Creator: Charlie Brooker
Director: Timothy Van Patten
Starring: Georgina Campbell, Joe Cole, Gina Bramhill
Hang the DJ, another entry into the latest series of Black Mirror, presents the stories of Frank and Amy, two young and attractive singletons looking for their perfect match. The episode takes us through their respective romantic journeys in “The System”, a futuristic device that uses an algorithm designed to pair users up with various partners, collecting the user’s reactions, thoughts and feelings to build a picture of their “ultimate match” with 99.8% accuracy, an important figure that The System, voiced by Gina Bramhill, is very proud to proclaim. Just as The System is designed to engross its users in its world entirely, Charlie Brooker’s storytelling once again completely absorbs his audience in another helping of dystopian reality.
To many, the best Black Mirror stories are those that tell a meaningful story about humanity with the aid of technology, The Entire History of You and the award winning San Junipero being two fine examples of this idea. Hang the DJ does exactly this in an ever-inventive manner, taking two seemingly ordinary characters and, for an hour, making discovering their story and destinies your ultimate priority. The System works by setting users up on dates, then providing couples with modern accommodation where they can co-habit for their entire relationship, until the relationship’s expiry time is reached. This is how we are first introduced to Frank and Amy, played by Joe Cole and Georgina Campbell. When they meet for the first time, it is easy to tell that they are extremely well suited to each other, so when The System reveals their twelve-hour expiry, you’re left thinking, “hmm, bit odd that, must be right though as The System says so,” immediately putting you on a level with the characters. Right from the beginning, its very easy to see how technology like this could be so appealing, as it provides users with a definitive promise that they aren’t going to end up dying alone consumed by ready meal containers and the inescapable sadness of a life without love. Cheery, isn’t it?
As is always the case with Charlie Brooker, the technology appears to have some flaws, ones that both the characters and the viewers have already come to suspect. After their brief encounter, Frank and Amy are plunged into a succession of relationships with one unsuitable partner after another, much like someone who is on the rebound in reality. As would be the case with a string of rebounds, Amy and Frank are worn down and somewhat dejected at The System’s seemingly non-sensical approach to matchmaking, though after Frank’s year with the heinous Nicola (Gwyneth Keyworth), many of the viewers would feel the same. This sequence of flings and wasted time takes on greater importance when they are eventually re-matched. They question The System, half-jokingly conspiring that it is a simulation designed to wear users down so far that they eventually resign themselves to a life with whomever they’re given, rather than who they actually want, in keeping with Brooker’s distrust of technology and its ever-increasing influence on human life. Trivial details bring the viewer onto the same level of distrust, the illusion of The System beginning to wear thin when Amy skips a stone and asks Frank, “have you ever had more than four or less than four?”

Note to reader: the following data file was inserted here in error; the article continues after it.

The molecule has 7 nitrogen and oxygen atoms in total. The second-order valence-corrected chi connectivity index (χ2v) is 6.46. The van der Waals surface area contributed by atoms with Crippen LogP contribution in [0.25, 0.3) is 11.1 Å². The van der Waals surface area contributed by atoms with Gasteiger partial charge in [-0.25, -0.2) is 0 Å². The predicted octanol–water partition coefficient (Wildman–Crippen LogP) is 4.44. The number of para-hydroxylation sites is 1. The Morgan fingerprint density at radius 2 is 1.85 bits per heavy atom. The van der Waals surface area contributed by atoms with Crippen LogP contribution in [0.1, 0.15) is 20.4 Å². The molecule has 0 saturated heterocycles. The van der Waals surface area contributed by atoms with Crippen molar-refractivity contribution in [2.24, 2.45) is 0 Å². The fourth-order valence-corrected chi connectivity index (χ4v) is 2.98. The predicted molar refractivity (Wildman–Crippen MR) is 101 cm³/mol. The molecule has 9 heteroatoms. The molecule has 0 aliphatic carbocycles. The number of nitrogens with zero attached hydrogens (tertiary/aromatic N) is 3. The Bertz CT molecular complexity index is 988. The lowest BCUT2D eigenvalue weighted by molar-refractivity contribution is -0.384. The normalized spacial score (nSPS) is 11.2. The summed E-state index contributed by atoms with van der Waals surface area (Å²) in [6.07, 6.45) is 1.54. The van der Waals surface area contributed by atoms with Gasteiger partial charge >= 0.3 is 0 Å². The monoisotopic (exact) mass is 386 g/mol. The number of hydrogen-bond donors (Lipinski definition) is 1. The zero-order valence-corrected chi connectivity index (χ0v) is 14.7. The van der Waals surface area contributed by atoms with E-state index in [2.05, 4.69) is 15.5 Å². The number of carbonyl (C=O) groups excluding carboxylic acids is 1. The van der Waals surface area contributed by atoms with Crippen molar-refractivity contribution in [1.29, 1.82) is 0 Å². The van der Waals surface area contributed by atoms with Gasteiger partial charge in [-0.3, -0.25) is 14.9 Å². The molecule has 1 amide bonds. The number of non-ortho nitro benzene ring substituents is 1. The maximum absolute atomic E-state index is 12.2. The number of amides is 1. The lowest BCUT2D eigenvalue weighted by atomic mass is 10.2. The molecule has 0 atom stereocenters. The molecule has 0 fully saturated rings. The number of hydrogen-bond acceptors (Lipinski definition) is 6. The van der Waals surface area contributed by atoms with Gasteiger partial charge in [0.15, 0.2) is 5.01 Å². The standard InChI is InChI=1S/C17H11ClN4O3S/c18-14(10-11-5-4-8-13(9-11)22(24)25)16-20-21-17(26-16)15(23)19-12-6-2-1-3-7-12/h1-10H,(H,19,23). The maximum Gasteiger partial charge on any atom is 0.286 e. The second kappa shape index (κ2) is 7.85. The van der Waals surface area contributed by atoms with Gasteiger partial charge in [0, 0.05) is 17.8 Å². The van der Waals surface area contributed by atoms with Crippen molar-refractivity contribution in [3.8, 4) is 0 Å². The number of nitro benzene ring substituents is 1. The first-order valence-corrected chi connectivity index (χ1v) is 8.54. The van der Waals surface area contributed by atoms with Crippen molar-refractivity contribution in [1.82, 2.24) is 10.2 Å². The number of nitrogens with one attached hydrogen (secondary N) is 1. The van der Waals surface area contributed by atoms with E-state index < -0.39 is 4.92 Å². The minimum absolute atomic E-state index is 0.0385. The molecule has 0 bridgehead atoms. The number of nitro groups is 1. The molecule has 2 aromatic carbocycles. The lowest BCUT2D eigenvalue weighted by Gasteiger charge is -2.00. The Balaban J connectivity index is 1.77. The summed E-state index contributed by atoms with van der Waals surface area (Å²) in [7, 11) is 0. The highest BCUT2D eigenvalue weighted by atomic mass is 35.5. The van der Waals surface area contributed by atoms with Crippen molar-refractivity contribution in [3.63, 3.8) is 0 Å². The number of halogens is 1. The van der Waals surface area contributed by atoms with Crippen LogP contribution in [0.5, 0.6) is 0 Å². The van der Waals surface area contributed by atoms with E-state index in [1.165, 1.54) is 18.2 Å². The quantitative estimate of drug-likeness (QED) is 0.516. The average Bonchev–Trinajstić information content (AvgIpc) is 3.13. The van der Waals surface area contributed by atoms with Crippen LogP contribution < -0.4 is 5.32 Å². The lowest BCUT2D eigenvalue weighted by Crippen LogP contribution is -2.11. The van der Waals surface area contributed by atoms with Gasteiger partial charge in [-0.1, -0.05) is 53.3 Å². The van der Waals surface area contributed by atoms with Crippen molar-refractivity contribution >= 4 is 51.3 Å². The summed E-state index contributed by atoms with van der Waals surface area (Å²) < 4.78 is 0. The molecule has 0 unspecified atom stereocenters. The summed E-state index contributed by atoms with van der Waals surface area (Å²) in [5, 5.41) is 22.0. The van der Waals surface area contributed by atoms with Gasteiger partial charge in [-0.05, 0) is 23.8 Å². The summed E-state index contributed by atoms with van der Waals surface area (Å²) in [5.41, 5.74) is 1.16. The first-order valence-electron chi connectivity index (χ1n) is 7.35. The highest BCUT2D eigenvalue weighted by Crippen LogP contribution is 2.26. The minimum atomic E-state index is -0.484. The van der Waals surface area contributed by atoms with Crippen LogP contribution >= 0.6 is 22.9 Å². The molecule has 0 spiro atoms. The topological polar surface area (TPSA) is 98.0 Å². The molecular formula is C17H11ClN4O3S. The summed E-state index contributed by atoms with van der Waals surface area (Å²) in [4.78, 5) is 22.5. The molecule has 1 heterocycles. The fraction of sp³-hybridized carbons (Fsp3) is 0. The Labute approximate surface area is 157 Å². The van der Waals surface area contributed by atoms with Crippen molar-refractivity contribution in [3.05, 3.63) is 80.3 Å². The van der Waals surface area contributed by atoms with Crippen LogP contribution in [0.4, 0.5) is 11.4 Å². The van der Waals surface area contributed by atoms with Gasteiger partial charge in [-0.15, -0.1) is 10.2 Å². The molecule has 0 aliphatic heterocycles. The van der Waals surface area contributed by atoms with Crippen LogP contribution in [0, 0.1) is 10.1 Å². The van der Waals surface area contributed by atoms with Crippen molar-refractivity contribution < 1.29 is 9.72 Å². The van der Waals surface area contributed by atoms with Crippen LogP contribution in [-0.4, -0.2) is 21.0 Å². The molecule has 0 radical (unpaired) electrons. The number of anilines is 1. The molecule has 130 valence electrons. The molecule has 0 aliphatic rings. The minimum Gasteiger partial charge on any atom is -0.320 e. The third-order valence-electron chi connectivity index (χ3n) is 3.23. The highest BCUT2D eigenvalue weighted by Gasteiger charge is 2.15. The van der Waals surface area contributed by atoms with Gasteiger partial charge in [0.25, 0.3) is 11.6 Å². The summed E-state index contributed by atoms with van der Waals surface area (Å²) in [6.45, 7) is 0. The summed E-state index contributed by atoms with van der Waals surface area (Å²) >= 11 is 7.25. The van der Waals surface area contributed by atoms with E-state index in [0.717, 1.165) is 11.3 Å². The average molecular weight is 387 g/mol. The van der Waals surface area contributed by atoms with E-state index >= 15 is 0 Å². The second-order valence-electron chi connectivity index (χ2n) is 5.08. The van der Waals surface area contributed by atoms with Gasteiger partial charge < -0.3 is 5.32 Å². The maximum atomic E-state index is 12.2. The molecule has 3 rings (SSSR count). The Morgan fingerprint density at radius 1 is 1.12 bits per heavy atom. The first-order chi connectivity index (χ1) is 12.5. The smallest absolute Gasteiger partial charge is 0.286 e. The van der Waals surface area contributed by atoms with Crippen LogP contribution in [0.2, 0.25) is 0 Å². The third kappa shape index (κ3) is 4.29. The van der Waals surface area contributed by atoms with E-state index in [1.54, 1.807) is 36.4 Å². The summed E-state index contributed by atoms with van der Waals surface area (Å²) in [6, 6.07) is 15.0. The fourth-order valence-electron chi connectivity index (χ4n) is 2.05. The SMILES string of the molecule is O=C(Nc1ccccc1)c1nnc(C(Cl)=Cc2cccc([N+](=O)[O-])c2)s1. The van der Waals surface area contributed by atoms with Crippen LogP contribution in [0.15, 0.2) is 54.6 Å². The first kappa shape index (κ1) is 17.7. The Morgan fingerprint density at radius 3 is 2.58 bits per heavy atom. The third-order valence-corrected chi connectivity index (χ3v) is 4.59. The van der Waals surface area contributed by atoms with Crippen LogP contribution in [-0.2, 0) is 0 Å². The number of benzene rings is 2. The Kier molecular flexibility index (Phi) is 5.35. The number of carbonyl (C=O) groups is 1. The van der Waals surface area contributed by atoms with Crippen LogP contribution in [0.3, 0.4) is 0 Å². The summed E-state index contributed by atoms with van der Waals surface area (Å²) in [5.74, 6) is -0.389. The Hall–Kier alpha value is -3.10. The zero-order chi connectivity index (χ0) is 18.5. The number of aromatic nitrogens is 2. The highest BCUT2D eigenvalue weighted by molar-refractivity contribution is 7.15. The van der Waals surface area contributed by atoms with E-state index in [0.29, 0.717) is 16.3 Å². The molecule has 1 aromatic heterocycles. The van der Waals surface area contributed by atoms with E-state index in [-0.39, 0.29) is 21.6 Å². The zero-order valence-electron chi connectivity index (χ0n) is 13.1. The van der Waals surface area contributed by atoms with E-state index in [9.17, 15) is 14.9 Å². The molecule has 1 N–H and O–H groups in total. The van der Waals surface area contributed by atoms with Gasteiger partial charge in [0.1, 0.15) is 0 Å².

After some time and another series of failed flings, Frank and Amy are told by The System that their ultimate matches have been identified and that they have a short farewell period with any previously matched user of their choice. Naturally, they choose each other, and Amy skips her System tablet across her swimming pool, upon which it skips four times. During their farewell, Amy’s certainty of both The System’s fraudulence and her feelings for Frank lead them both to choose to rebel to live together outside The System, ultimately cementing the viewer’s beliefs that The System is indeed a false world. Or so they think. While breaking out, The System shuts down, and Frank and Amy are placed within a dark space of what looks like nothing. At this point the viewer is wondering what is going on, especially as 999 other Frank and Amys arrive in this nether-zone at the same time, causing the distinctive Black Mirror twist, just as the viewer thinks they’ve figured it all out.
“1000 simulations completed. 998 rebellions logged. 99.8% match.” Then it all makes sense. The nether-zone was the algorithm itself, The System was a simulation, but not one that wants to take anything away from people, as the viewer had come to expect. The closing scene is where the episode’s title comes into play, The Smiths’ song “Panic” is playing in a random pub, Amy looking up from her System app that says the guy at the bar is a 99.8% match based on 1000 simulations that appear to have happened instantly, because they happen to be in the same place at the same time. A look, a smile and the beginning of a life long love story.
The best love stories throughout history involve basic elements of chance encounters, hope and rebellion, and this episode captures them all. Take a basic love at-first-sight story, add a bit of trademark Brooker innovation, sprinkle a bit of conceivable future technology, great storytelling and charm, and you get Hang the DJ. It is one of the rare times that Charlie Brooker shows that technology doesn’t always have a sinister undertone, that it isn’t always killer robots and repeated daily torture. Hang the DJ is not an episode that will change the world, nor will it last forever in the memory, but one thing it will do, is make you feel.